by Pamela Thompson, Volunteer Writer
Silk Tree Farm is a labor of love a long time in the making. Tucked in alongside busy Rt. 165 in Exeter, you only must travel up the driveway a short distance to be transported back to another era. The homestead where proprietor Cathy Bardsley lives is original to the property and was built in 1752. She bought the former horse farm in 2019 and is steadily turning it into a premier livestock farm. The many outbuildings that were on site have been repurposed to accommodate her unique menagerie.
Cathy’s journey to becoming a livestock farmer began in 2008 when she bought her first goat, a Nubian named Shelby. She had taken a cheese-making class and found it meditative and rewarding. Having a goat in the backyard allowed her access to the milk needed to make cheese. From that modest beginning, this homesteader-at-heart now raises a multitude of heritage breeds including Red Wattle hogs, Spanish goats, Narragansett turkeys, Black Jersey Giants, Silver Appleyard ducks and Freedom Ranger chickens. Cathy is enthusiastic about raising heritage breed awareness, helping in her own way to keep these varieties thriving. There is also a peacock in the mix, which arrived under the guise of being a turkey poult. Cathy noticed a difference as the brood grew, and after contacting her supplier realized it was indeed a peacock! Pavo lives happily in the same pen with the turkeys.
Heritage breeds are pedigree varieties within a breed. Preservation breeding is an attempt to preserve these bloodlines within a species. In the case of Cathy’s Red Wattles, each sow and boar are registered with The Livestock Conservancy, of which Silk Tree Farm is a member. This helps in the protection of genetic diversity within the breed, which is on the threatened list and slowly making a comeback.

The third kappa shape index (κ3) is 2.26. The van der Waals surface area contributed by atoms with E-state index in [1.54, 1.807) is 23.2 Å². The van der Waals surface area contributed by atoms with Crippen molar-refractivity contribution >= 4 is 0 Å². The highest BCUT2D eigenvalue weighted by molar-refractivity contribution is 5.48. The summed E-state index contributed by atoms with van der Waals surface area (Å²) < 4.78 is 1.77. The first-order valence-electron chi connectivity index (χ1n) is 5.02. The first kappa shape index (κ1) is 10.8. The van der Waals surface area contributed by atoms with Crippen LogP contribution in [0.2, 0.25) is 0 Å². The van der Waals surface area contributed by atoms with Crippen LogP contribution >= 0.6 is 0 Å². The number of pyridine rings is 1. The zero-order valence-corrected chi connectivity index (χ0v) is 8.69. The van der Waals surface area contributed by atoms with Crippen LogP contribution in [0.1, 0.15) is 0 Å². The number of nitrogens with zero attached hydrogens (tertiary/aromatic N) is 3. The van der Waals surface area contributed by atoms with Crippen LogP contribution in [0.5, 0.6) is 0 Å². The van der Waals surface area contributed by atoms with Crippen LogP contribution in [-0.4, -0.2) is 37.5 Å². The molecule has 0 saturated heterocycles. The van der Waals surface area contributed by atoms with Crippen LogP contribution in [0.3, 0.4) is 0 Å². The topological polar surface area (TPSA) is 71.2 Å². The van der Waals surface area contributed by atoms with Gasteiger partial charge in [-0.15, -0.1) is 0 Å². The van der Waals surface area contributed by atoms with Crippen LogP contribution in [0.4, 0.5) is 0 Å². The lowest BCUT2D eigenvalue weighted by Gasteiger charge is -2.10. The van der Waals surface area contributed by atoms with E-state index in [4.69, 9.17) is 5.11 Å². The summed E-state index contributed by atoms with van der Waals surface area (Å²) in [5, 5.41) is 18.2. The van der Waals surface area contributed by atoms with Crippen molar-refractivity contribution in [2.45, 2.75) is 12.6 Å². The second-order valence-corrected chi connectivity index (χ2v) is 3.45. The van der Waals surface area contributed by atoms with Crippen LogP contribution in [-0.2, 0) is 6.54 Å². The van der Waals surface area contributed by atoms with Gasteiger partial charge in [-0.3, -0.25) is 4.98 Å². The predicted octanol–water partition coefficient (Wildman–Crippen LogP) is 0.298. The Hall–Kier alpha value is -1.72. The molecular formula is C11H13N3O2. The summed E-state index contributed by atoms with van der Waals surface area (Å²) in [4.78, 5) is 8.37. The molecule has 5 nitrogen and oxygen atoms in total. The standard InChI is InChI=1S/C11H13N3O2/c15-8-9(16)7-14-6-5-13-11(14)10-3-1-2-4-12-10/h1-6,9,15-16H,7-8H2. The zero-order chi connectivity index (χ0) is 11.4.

As with any livestock farmer, Cathy’s day begins with feeding her stock, and in her case, milking the goats. This twice-a-day chore is her opportunity to check in with the five current producers. The gallon of milk is then either refrigerated for immediate use or frozen for the next production run of goat milk products that are produced on site. Cathy is constantly experimenting, and a new undertaking is trying her hand at making goat milk mozzarella for family and friends.
Silk Tree Farm is the recent recipient of a $17,640 Rhode Island Energy grant for a 7.2 kW ground-mounted solar array. This installation is a welcome addition and will help offset the cost of running the six-and-a-half-acre farm, adding to the sustainability model that Cathy has adopted. The array will be installed on top of the massive indoor horse-riding arena. This cavernous building is currently used for storage, but several ideas are being considered for its repurpose. One concept is growing fodder for the livestock using a drip irrigation system.
In addition to selling her meats online, Cathy has a vast array of sustainably manufactured home goods that she produces on the farm. These include soaps, both bar and liquid, soy candles, shampoo, all-purpose cleaner and a nice assortment of party favor items that can be labeled or inscribed for event keepsakes. There is a small storefront in the works on the farm, all the products are available through the website silktreefarm.com (where Cathy also offers CSA shares and soap subscriptions) — and you can also usually find Silk Tree Farm at the Farm Fresh Providence Farmers Market for the wintertime season, November through April.
There is also a sizable vegetable garden on the farm. Cathy repurposed old horse fencing, fashioning it like Lincoln Logs to make raised beds and filled each with composted manure. She is growing everything from artichokes to zucchini. As a long-time gardener, I can say her first-year crop looks to be an enviable one. There will be plenty of produce to put up for the coming winter.
I spent a couple of hours at Silk Tree walking the property. What I came away with primarily is the passion, drive and energy that Cathy possesses. After several life changes and the purchase of this farm, Cathy admits that a healing process has taken place within her. For years she doubted herself and her abilities. It is impossible to tour this farm and not feel anything other than awe and respect for what this woman has accomplished. Cathy’s message to us all is: you can overcome fear, be unapologetically you, and achieve any dream.